vd_create parameters are:
  • 'test %h8101 the FORTH word name and zoom code
  • " I:\TOTO.MOV" 16 : the output file name and MOV 16 bits
  • 120 96 24 size and number of frames
  • 1 5 100 informations on key-frames, quality and timing
Upon return, you get your animation on disk !

While the video is created, you can display a progression dialog

The created animation can be viewed !
Using MP_STE, you get a simpler interface when creating a movie.

Note that, for now, the options of vd_create with MP_STE are reduced comprared to M_PLAYER.
2D Maths

A set of graphic functions is available in FORTH. Here are some graphic results. The main words are:
  • gr_window : to define the limits of the axes
  • gr_axes : to draw axes
  • gr_grid : to display a grid
  • gr_y(t), gr_xy(t), gr_r(t) : for the different types of curves
Curve y(x) Curve x(t), y(t) Polar curve r(t)
 &float x
 :: yx
    x f@ 1/x

 ( -5. 10. -4. 4. )   gr_window 
 ( 'yx x -5. 10. 99 ) gr_y(x)
 &float t
 \ x=cos(2t) ; y=sin(3t)
 :: xyt
    t f@ fdup f+ cos
    t f@ 3. f* sin

 ( -3.14 3.14 -1.1 1.1 )   gr_window 
 ( pi 4. f/ 0.5 )          gr_grid
 ( 'xyt t -1.57 1.57 100 ) gr_xy(t)
 &float t
 \ r=cos(t)*sin(t)
 :: rt
    t f@ sincos f*

 ( -0.6 0.6 -0.6 0.6 )     gr_window 
 ( 'rt t -3.14 3.14 100 )  gr_r(t)
Using gr_area you can fill a zone according to a criteria on x and y.

In addition, gr_area returns a statistical estimation of the filled area.
 &float x
 &float y
 :: limit1  \ y=x²
    x f@ x^2

 :: limit2  \ y=x/2+3
    x f@ 2. f/ 3. f+

 :: area
    limit2 y f@ f>
    if    limit1 y f@ f<
    else  0

 ( -7. 7. -3. 10. )         gr_window 
 ( 'limit1 x -10. 10. 100 ) gr_y(x)
 ( 'limit2 x -10. 10. 100 ) gr_y(x)
 ( 'area x y 4 )            gr_area
 ." L'aire vaut : " x f@ f.
By programming, you can display several curves into different FORTH pages and varying parameters.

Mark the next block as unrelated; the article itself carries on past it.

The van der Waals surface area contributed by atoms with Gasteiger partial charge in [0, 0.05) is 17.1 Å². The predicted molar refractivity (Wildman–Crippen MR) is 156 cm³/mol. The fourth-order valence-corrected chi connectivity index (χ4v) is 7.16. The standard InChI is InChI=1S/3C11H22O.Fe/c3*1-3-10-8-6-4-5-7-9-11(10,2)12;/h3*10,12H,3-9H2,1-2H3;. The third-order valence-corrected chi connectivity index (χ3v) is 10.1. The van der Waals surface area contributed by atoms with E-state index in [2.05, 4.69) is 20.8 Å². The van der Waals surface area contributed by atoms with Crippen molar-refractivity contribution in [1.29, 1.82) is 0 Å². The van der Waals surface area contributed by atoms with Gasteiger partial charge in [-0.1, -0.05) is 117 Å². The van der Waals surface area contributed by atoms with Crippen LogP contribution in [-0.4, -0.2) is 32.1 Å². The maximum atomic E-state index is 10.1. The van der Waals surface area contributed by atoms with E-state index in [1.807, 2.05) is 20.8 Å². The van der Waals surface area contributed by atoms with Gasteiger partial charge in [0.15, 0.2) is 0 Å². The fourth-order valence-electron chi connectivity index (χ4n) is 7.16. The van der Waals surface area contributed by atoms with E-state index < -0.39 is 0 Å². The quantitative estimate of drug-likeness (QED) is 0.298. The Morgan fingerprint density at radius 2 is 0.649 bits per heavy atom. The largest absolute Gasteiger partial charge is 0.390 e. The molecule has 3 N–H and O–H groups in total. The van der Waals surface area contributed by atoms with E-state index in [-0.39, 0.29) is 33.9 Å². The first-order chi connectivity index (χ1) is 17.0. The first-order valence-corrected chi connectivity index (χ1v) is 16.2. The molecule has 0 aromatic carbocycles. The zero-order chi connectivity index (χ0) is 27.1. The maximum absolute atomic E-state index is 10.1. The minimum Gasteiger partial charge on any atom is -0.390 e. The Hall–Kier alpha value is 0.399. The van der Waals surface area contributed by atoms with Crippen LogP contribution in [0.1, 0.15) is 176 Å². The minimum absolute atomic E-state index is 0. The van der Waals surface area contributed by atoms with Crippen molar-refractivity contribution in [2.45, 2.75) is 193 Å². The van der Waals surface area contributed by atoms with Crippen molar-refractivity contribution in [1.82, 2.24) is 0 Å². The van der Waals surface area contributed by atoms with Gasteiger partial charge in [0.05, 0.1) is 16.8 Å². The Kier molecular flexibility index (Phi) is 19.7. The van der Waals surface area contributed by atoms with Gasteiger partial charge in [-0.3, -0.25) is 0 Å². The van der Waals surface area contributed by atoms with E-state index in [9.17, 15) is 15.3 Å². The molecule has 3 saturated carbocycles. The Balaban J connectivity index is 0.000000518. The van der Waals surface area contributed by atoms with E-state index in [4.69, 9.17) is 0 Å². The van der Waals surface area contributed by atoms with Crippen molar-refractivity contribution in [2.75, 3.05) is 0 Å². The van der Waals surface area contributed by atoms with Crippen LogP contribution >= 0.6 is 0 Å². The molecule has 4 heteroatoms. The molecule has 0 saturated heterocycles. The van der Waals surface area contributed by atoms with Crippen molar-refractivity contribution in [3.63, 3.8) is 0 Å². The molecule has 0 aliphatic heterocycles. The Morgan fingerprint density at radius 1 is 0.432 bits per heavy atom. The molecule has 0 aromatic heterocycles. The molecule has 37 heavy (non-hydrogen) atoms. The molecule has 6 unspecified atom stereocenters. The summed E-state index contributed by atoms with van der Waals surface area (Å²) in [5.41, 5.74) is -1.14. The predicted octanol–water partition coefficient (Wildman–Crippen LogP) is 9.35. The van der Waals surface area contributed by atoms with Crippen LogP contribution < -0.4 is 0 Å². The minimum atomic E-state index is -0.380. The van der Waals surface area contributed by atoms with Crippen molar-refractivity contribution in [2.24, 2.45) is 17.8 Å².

3D curves and surfaces

Similar words exist for 3D curves:
  • gr3_window : to define the limits of the axes
  • gr3_axes : to draw the axes
  • gr3_grid : to display a rounding box
  • gr3_xyz(t) : to draw a curve
  • gr3_view : to set the axes orientation
Below, the three possible views of the curve by just changing the parameter of gr3_view.
 &float t
 :: fn
    t f@ sincos
    t f@ fabs sqr fneg exp
    fswap fover f* frot f*
    t f@

 ( -1.1 1.1 -1.1 1.1 -20. 20. ) gr3_window
 0                              gr3_view
 ( 'fn t -19. 19. 200 )         gr3_xyz(t)
Two options are available for 3D surfaces:
  • gr3_z(xy)l : fast view with simple lines and no hidden points.
  • gr3_z(xy)f : better view with a grid and hidden lines.
Next, you can read the definiton of Z=cos √ (x²+y²) :
&float x
&float y
\ z=cos(sqr(x²+y²))
:: surf
   x f@ x^2 y f@ x^2 f+ sqr cos
Here are the two possible views:
 1 vsl_color
 ( -4. 4. -4. 4. -2.1 2.1 ) gr3_window 
 3 vsl_color
 'surf x y 31 gr3_z(xy)l
Times displayed are those on a TT 32MHz with graphic card and FPU.
Here, I just replaced gr3_z(xy)l with gr3_z(xy)f and 3 vsl_color with 3 vsf_color for the fill area.

Advanced calculations

Calculation words are available:
  • solve : to solve for f(x)=0
  • gauss : to integrate a function y(x)
  • minimum/maximum : to search for the extrema of a function
Let's say that the speed of an object versus the time is given by :

in cm/s.

The curve shows that the object goes left (negative speed) and then stops (B), then goes right reaching a maximum speed (M) and slows down again to stop a second time (C), then it goes left accelerating.
Let's study the portion to the right whose integral indicates the covered distance, here gr_area returns approximately 41 cm.

The function gr_getpoint allows you to get the coordinates of a point that you selected with the mouse into an alert box. So, I clicked as close as possible to the points B, C and M.

You can read that it's at t=0.78s (B) that the movement to the right starts, and that at t=2,54s (C) it ends and that finally the maximal speed 36cm/s is reached at t=1,62s (M).

For an accurate precision, I use SOLVE to get the solution close to 0,7 sec, in return presision 1,7e-7 and t=0,7887 sec.
Again, another SOLVE for the second root close to 2.5 sec, in return precision 1,6e-7 and t=2,5473 sec.
One call to GAUSS for the integral that returns the covered distance 41,0915 cm.
Finally, using MAXIMUM with a precision of 2,7e-5 for the max speed of 35,8892 cm/s at t=1,6103 sec.

Let's appreciate that in this example, the graphic tools gave a good precision.

15 décembre 2007